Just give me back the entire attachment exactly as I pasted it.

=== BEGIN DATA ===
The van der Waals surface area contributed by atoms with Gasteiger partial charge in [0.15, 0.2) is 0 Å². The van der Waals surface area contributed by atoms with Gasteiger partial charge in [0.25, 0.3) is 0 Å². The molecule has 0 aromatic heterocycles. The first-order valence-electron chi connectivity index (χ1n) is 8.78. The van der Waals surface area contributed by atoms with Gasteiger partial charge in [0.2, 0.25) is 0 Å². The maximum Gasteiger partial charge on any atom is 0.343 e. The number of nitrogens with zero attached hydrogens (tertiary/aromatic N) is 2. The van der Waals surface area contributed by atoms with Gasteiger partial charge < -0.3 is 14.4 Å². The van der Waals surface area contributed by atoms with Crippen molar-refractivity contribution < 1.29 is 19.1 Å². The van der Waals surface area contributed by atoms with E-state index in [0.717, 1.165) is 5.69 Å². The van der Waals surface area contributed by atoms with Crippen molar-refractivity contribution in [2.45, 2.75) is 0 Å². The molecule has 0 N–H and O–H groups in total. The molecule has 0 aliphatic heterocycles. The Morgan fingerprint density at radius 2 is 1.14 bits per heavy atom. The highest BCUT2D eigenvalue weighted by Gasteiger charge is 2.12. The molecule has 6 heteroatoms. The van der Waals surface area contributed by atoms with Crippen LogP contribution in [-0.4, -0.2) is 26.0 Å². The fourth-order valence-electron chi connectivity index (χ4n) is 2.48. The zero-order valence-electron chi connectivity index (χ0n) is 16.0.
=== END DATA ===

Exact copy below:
The van der Waals surface area contributed by atoms with Gasteiger partial charge in [0.15, 0.2) is 0 Å². The van der Waals surface area contributed by atoms with Gasteiger partial charge in [0.25, 0.3) is 0 Å². The molecule has 0 aromatic heterocycles. The first-order valence-electron chi connectivity index (χ1n) is 8.78. The van der Waals surface area contributed by atoms with Gasteiger partial charge in [0.2, 0.25) is 0 Å². The maximum Gasteiger partial charge on any atom is 0.343 e. The number of nitrogens with zero attached hydrogens (tertiary/aromatic N) is 2. The van der Waals surface area contributed by atoms with Gasteiger partial charge < -0.3 is 14.4 Å². The van der Waals surface area contributed by atoms with Crippen molar-refractivity contribution < 1.29 is 19.1 Å². The van der Waals surface area contributed by atoms with E-state index in [0.717, 1.165) is 5.69 Å². The van der Waals surface area contributed by atoms with Crippen molar-refractivity contribution in [2.45, 2.75) is 0 Å². The molecule has 0 N–H and O–H groups in total. The molecule has 0 aliphatic heterocycles. The Morgan fingerprint density at radius 2 is 1.14 bits per heavy atom. The highest BCUT2D eigenvalue weighted by Gasteiger charge is 2.12. The molecule has 6 heteroatoms. The van der Waals surface area contributed by atoms with Crippen LogP contribution in [-0.4, -0.2) is 26.0 Å². The fourth-order valence-electron chi connectivity index (χ4n) is 2.48. The zero-order valence-electron chi connectivity index (χ0n) is 16.0.